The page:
So, what does the BMI tell us about the start of 2021 (i.e., President-elect Biden’s first 100 days)?
First, an important caveat – Cornerstone isn’t a genie wielding a crystal ball full of truths about the future. Nobody knows what will happen with certainty. That said, we think there is predictive power in data, and we want to provide some forecasts for our readers to keep in mind:
- Markets will rise in 2021
- Retail investors will buy stocks heavily in January
- 2020 year-over-year comparisons will be epic
- Value stocks will continue to rotate, but growth will be back by Spring
- Expect more twists and turns
- 2021 will be better than 2020
To add some detail, markets will likely continue to rise off the back of an improved economy, new opportunities, and increased investor activity. Regarding retail investors buying in January, that may be a time to lighten risk (more on that later).
When looking back on this year, the year-over-year comparisons will stand out. We may see the largest earnings and revenue growth in a long time, possibly ever, and certainly in my lifetime (although my doctor says I’m young).
For markets, equity rotation will continue next year. We foresee one highly oversold period in 2021 (i.e., a great opportunity to buy), along with more volatility. Expect more investors to suffer from panic and overconfidence throughout the year, which is no different than what we saw this year…or any year.
Lastly, next year will be better than this year. Many people seem to think next year is destined to be better than this year, but that isn’t necessarily true. However, ever the optimists, we believe 2021 will be a better year than 2020. We’re hopeful the battle with COVID-19 will end in triumph and people’s prospects will improve as we move forward.
Recently, with so many mentions of the market being overbought, we’re frequently hearing questions about when the stock market will crash. So, we’ll do our best to provide some historical average indicators to keep in mind going into the new year.
Remember though, the BMI can remain overbought for a long time (e.g., last year from May 6 to September 2, though that’s a historical outlier). The true key is to note when the BMI sneaks into overbought territory because that's when we need to pay attention. The index often will continue to rise for some time thereafter.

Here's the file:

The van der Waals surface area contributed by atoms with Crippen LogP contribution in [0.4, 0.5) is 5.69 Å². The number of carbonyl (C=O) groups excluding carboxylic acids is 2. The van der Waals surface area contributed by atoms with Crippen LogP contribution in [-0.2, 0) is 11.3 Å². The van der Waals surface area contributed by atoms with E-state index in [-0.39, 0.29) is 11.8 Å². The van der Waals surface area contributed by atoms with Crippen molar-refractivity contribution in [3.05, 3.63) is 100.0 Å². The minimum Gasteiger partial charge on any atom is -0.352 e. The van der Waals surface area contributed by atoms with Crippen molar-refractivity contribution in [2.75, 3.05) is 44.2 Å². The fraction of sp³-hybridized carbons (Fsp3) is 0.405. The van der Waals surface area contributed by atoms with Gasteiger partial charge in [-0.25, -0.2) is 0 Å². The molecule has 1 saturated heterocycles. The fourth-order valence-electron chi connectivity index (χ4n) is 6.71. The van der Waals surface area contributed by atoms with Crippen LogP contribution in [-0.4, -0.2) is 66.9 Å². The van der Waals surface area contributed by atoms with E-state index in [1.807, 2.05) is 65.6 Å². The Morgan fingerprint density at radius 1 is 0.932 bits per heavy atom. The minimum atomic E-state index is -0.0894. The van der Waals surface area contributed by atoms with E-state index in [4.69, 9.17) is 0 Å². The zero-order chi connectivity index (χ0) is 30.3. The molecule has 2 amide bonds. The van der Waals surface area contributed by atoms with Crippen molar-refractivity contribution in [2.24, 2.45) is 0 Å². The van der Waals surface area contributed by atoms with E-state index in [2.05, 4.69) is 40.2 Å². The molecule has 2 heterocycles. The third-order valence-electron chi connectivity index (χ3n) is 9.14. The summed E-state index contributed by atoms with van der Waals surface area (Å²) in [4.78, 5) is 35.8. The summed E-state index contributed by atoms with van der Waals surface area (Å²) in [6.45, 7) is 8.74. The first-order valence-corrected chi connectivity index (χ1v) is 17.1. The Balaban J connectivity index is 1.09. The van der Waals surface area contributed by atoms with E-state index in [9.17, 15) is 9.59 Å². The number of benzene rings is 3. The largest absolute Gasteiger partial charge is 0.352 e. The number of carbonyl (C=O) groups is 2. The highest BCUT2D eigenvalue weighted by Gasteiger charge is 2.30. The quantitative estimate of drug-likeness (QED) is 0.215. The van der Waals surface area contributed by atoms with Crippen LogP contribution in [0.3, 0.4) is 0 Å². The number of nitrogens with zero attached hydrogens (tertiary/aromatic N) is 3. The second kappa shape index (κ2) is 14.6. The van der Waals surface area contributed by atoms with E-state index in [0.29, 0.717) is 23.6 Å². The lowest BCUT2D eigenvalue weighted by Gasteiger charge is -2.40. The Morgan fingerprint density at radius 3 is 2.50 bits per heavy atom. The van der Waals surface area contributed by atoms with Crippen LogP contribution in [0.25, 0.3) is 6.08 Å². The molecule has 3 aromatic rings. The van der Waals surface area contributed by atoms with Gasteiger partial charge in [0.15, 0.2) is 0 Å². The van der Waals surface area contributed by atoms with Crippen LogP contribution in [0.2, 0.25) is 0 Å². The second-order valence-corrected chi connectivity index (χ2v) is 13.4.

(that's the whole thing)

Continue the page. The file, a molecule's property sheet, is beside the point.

We pulled the data together in a more readable fashion and organized it chronologically. Based on the below averages, here is a ballpark figure of what to expect in the market:
- Average time from overbought status to BMI peak: 19 days
- Average time from overbought status to stock index peak: 46 days
- Average time from stock index peak to trough: 91 days
In the current overbought market, the 19-day overbought-to-BMI-peak range covers through December 21, 2020, the 46-day overbought-to-index-peak range covers through January 18, 2021, and the 91-day index-peak-to-trough range covers through April 19, 2021. That last range roughly spans President-elect Biden’s first 100 days in office.
While these are precise figures, they are all based on averages of more than 30 years of data. Whatever unfolds will not be as exact as described above. Still, hopefully this provides a guideline of what to expect to start the year and some education to help minimize overreactions and panic (that’s what differentiates us from the media).
Speaking of the new year, we’d like to wish everyone a fantastic 2021. No matter how your 2020 was, let’s strive to make 2021 better. If it’s helpful, maybe consider a Festivus-style airing of grievances!
Securities sold through CoreCap Investments, LLC. Advisory services offered by CoreCap Advisors, LLC. Cornerstone Financial Services, CoreCap Investments, and CoreCap Advisors are separate and unafﬁliated entities.